numeric() and alphabetic() - The two basic methods

There are two basic methods - numeric() to do numeric searches and alphabetic() that does alphabetic searches.

You call the functions like this:

    $tell = numeric( *BIG, $find );
    $tell = alphabetic( *BIG, $find );

These methods take two required arguments. *BIG is a FILEHANDLE to read from. $find is the item you wish to find. $find must be appropriate to the function as the numeric method will make numeric comparisons ( == < > ). Similarly the alphabetic method makes string comparisons ( eq lt gt ). You will get strange results if you use the wrong method just as you do if you use < when you actually meant lt

Return values with search success and failure

The return value from the numeric() and alphabetic() methods depend on the result of the search. If the search fails the return value is undef. A search can succeed in two ways. If an exact match is found then the current file position pointer is set to the beginning of the matching line. The return value is the corresponding response from tell(). This means that the next read from <FILEHANDLE> will return the matching line. Subsequent reads return the following lines as expected.

Alternatively a search will succeed if a point in the file can be found such that $find is cuddled between two adjacent lines. For example consider searching for the number 42 in a file like this:

    40  <- Before
    44  <- After

The number 42 is not actually there but the search will still succeed as it is between 40 and 44. By default the file position pointer is set to the beginning of the line '44' so the next read from <FILEHANDLE> will return this line. If the File::SortedSeek::set_cuddle() function is called then the file position pointer will be set to the beginning of line '40' so that the first two reads from <FILEHANDLE> will cuddle the in-between value in $find.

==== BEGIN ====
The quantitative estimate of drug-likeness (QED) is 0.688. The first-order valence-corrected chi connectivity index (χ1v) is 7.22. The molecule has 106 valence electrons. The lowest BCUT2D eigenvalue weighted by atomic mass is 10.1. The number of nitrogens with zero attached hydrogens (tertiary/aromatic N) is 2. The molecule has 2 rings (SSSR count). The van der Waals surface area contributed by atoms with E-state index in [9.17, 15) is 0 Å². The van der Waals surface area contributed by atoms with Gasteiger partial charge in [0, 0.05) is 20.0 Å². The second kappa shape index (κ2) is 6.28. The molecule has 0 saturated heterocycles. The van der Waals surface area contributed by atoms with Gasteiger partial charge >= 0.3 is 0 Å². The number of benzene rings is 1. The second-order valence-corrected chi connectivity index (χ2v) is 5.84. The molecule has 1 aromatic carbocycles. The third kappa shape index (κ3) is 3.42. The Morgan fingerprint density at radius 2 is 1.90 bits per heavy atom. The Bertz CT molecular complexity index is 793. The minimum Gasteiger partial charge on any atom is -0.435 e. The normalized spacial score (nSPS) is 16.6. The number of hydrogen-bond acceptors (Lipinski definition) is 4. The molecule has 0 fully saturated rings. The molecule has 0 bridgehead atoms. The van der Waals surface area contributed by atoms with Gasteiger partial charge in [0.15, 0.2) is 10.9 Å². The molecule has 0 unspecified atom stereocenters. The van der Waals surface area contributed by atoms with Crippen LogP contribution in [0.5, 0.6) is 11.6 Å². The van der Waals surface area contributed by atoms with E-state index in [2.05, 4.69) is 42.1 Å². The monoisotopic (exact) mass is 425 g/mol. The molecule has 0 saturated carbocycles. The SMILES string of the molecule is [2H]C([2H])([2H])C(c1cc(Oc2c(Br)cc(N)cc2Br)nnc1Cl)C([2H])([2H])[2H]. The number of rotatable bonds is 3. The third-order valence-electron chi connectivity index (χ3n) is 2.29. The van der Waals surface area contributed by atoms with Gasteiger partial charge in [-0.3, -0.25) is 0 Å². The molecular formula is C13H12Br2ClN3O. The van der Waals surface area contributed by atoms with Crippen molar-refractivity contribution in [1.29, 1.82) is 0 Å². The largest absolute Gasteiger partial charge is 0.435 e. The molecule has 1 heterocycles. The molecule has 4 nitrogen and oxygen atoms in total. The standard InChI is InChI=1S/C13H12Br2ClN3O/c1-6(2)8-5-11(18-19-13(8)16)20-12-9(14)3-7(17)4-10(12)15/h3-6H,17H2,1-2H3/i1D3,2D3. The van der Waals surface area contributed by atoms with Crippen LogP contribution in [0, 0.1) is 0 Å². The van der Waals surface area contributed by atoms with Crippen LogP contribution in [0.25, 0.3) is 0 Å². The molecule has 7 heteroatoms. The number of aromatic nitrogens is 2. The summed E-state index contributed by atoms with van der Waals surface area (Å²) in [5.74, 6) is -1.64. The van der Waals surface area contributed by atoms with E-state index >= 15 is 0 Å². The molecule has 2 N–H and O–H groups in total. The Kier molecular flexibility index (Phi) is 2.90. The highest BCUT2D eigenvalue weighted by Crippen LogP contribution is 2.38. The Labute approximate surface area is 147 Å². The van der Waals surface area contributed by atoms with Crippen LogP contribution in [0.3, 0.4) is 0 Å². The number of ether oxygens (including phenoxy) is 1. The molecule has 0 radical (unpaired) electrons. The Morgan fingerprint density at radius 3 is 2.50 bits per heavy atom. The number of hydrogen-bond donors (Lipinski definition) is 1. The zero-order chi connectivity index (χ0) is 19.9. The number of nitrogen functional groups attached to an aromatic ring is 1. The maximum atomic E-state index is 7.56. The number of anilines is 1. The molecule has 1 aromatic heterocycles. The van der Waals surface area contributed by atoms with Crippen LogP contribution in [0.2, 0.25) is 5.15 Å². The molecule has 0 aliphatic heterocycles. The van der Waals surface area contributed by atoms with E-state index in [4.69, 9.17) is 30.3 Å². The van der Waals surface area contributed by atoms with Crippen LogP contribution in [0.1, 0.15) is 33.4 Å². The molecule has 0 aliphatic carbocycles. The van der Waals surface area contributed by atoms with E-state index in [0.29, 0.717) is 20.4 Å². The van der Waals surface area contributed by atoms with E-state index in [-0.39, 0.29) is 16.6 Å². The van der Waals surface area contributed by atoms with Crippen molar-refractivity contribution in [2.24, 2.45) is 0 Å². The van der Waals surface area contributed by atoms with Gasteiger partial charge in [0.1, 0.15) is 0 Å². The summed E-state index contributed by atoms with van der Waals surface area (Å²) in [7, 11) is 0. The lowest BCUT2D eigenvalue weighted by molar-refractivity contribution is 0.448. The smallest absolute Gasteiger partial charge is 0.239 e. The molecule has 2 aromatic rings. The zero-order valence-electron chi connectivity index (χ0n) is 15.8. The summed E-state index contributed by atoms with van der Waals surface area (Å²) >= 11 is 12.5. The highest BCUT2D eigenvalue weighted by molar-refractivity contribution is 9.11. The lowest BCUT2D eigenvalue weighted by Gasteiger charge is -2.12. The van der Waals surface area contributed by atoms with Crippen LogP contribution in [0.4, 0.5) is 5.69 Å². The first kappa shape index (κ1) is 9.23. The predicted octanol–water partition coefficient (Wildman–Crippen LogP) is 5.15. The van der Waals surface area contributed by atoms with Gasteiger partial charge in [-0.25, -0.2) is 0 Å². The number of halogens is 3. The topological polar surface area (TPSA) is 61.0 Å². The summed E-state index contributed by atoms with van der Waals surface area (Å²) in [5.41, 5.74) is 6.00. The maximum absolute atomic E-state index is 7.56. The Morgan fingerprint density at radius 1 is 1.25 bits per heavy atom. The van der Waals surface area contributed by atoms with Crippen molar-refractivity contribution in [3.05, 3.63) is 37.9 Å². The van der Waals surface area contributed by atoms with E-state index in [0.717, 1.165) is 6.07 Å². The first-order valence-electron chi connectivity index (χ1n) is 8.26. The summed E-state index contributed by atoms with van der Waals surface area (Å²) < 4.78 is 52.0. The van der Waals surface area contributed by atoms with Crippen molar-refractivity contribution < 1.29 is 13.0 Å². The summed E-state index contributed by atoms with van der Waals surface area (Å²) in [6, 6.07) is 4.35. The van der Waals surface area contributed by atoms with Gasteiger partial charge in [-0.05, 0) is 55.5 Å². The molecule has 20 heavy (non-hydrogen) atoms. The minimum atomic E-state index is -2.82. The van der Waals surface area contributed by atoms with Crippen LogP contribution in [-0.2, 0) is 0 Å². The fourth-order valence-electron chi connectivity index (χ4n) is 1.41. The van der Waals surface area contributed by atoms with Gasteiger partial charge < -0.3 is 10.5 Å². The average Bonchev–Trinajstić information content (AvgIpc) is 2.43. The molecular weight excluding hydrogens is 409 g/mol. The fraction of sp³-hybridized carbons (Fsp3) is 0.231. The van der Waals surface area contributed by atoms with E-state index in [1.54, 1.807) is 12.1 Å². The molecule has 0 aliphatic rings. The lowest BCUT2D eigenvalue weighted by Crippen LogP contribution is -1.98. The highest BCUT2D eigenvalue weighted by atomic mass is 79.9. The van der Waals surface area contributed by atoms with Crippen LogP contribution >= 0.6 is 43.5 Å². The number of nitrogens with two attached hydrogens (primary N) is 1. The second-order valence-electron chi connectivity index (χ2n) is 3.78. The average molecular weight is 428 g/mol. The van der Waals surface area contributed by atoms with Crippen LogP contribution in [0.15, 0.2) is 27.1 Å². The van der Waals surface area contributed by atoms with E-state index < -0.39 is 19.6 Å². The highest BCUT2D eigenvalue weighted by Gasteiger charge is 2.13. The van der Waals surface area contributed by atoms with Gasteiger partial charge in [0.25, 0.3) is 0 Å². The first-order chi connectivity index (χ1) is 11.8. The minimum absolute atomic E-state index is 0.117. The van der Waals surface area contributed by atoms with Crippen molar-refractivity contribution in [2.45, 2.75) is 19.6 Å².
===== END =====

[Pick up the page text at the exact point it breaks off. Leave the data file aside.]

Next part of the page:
You can find out if the match was exact by checking the value returned by File::SortedSeek::was_exact() which will be true if the match was exact.

Adding line munging to make the basic methods more useful

Both the numeric and alphabetic subs take an optional third argument. This optional argument is a reference to a subroutine to munge the file lines so that suitable values are extracted for comparison to $find.

    $tell = numeric( *BIG, $find, \&munge_line );
    $tell = alphabetic( *BIG, $find, \&munge_line );

A good example of this is the find_time() function. This is just an implementation of the basic numeric algorithm similar to this.

    $tell = numeric ( *BIG, $epoch_seconds, \&get_epoch_seconds );

As the search is made the test lines are passed to the munging sub. This sub needs to return a string or number that we can perform comparison on. In this case the get_epoch_seconds sub looks for something that resembles a date string, parses out the hh mm ss dd mm yyyy data, passes it to Time::Local for conversion to epoch seconds and returns this number.